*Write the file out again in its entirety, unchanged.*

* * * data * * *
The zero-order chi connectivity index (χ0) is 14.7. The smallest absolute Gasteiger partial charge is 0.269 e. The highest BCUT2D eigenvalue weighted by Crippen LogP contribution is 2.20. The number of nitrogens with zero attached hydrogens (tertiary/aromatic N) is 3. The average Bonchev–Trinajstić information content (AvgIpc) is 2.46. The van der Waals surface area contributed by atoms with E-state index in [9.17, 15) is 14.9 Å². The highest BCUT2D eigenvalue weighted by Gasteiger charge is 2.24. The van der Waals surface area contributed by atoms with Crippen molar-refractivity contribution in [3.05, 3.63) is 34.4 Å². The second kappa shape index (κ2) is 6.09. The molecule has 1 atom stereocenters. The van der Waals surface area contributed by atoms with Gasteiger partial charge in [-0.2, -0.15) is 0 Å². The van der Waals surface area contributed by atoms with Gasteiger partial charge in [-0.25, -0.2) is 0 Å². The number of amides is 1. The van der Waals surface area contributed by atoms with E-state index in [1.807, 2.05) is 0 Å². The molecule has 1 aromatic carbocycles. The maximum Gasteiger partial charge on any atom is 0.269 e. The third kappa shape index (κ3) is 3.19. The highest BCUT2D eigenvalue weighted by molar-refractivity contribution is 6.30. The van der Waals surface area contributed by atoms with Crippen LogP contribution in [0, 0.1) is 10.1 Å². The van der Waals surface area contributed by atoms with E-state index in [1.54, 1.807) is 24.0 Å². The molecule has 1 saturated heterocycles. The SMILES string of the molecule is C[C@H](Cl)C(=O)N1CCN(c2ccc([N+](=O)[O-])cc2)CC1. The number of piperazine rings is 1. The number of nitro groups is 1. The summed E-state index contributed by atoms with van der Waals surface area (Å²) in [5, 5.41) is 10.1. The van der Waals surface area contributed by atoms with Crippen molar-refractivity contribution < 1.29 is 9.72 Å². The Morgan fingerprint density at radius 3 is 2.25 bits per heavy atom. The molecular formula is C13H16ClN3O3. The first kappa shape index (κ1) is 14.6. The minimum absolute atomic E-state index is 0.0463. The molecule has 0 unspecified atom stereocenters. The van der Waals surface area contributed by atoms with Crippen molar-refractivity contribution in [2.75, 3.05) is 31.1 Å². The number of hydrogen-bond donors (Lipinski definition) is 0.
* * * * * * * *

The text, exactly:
The zero-order chi connectivity index (χ0) is 14.7. The smallest absolute Gasteiger partial charge is 0.269 e. The highest BCUT2D eigenvalue weighted by Crippen LogP contribution is 2.20. The number of nitrogens with zero attached hydrogens (tertiary/aromatic N) is 3. The average Bonchev–Trinajstić information content (AvgIpc) is 2.46. The van der Waals surface area contributed by atoms with E-state index in [9.17, 15) is 14.9 Å². The highest BCUT2D eigenvalue weighted by Gasteiger charge is 2.24. The van der Waals surface area contributed by atoms with Crippen molar-refractivity contribution in [3.05, 3.63) is 34.4 Å². The second kappa shape index (κ2) is 6.09. The molecule has 1 atom stereocenters. The van der Waals surface area contributed by atoms with Gasteiger partial charge in [-0.2, -0.15) is 0 Å². The van der Waals surface area contributed by atoms with Gasteiger partial charge in [-0.25, -0.2) is 0 Å². The number of amides is 1. The van der Waals surface area contributed by atoms with E-state index in [1.807, 2.05) is 0 Å². The molecule has 1 aromatic carbocycles. The maximum Gasteiger partial charge on any atom is 0.269 e. The third kappa shape index (κ3) is 3.19. The highest BCUT2D eigenvalue weighted by molar-refractivity contribution is 6.30. The van der Waals surface area contributed by atoms with Crippen LogP contribution in [0, 0.1) is 10.1 Å². The van der Waals surface area contributed by atoms with E-state index in [1.54, 1.807) is 24.0 Å². The molecule has 1 saturated heterocycles. The SMILES string of the molecule is C[C@H](Cl)C(=O)N1CCN(c2ccc([N+](=O)[O-])cc2)CC1. The number of piperazine rings is 1. The number of nitro groups is 1. The summed E-state index contributed by atoms with van der Waals surface area (Å²) in [5, 5.41) is 10.1. The van der Waals surface area contributed by atoms with Crippen molar-refractivity contribution < 1.29 is 9.72 Å². The Morgan fingerprint density at radius 3 is 2.25 bits per heavy atom. The molecular formula is C13H16ClN3O3. The first kappa shape index (κ1) is 14.6. The minimum absolute atomic E-state index is 0.0463. The molecule has 0 unspecified atom stereocenters. The van der Waals surface area contributed by atoms with Crippen molar-refractivity contribution in [2.75, 3.05) is 31.1 Å². The number of hydrogen-bond donors (Lipinski definition) is 0.